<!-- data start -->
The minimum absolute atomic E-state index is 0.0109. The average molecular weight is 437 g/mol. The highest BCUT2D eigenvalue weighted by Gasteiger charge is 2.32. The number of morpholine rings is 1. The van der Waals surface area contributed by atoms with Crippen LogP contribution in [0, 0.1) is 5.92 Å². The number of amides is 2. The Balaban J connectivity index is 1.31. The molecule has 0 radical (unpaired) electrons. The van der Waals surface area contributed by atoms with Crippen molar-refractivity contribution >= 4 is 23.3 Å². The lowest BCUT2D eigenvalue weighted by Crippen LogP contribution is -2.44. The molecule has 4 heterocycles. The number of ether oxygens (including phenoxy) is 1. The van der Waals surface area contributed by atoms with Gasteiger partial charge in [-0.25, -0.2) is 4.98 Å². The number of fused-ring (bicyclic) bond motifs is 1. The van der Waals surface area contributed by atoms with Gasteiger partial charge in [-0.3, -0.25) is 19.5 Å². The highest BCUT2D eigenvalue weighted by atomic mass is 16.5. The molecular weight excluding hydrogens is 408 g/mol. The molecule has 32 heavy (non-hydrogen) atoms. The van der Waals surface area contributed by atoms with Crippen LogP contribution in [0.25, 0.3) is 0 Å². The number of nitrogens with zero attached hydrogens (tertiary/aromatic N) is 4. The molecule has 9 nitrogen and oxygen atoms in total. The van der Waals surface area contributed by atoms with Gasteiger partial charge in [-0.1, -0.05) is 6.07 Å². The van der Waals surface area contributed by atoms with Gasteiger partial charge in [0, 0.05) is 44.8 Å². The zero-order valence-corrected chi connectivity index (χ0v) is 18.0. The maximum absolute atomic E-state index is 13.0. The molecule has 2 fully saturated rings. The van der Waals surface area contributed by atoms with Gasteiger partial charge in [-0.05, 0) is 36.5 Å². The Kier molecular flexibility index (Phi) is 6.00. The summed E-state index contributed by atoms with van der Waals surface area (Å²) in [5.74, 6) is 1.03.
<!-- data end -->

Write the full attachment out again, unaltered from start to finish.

The minimum absolute atomic E-state index is 0.0109. The average molecular weight is 437 g/mol. The highest BCUT2D eigenvalue weighted by Gasteiger charge is 2.32. The number of morpholine rings is 1. The van der Waals surface area contributed by atoms with Crippen LogP contribution in [0, 0.1) is 5.92 Å². The number of amides is 2. The Balaban J connectivity index is 1.31. The molecule has 0 radical (unpaired) electrons. The van der Waals surface area contributed by atoms with Crippen molar-refractivity contribution >= 4 is 23.3 Å². The lowest BCUT2D eigenvalue weighted by Crippen LogP contribution is -2.44. The molecule has 4 heterocycles. The number of ether oxygens (including phenoxy) is 1. The van der Waals surface area contributed by atoms with Gasteiger partial charge in [-0.25, -0.2) is 4.98 Å². The number of fused-ring (bicyclic) bond motifs is 1. The van der Waals surface area contributed by atoms with Gasteiger partial charge in [-0.3, -0.25) is 19.5 Å². The highest BCUT2D eigenvalue weighted by atomic mass is 16.5. The molecular weight excluding hydrogens is 408 g/mol. The molecule has 32 heavy (non-hydrogen) atoms. The van der Waals surface area contributed by atoms with Crippen LogP contribution in [0.25, 0.3) is 0 Å². The number of nitrogens with zero attached hydrogens (tertiary/aromatic N) is 4. The molecule has 9 nitrogen and oxygen atoms in total. The van der Waals surface area contributed by atoms with Gasteiger partial charge in [-0.1, -0.05) is 6.07 Å². The van der Waals surface area contributed by atoms with Gasteiger partial charge in [0, 0.05) is 44.8 Å². The zero-order valence-corrected chi connectivity index (χ0v) is 18.0. The maximum absolute atomic E-state index is 13.0. The molecule has 2 fully saturated rings. The van der Waals surface area contributed by atoms with Gasteiger partial charge in [-0.05, 0) is 36.5 Å². The Kier molecular flexibility index (Phi) is 6.00. The summed E-state index contributed by atoms with van der Waals surface area (Å²) in [5.74, 6) is 1.03.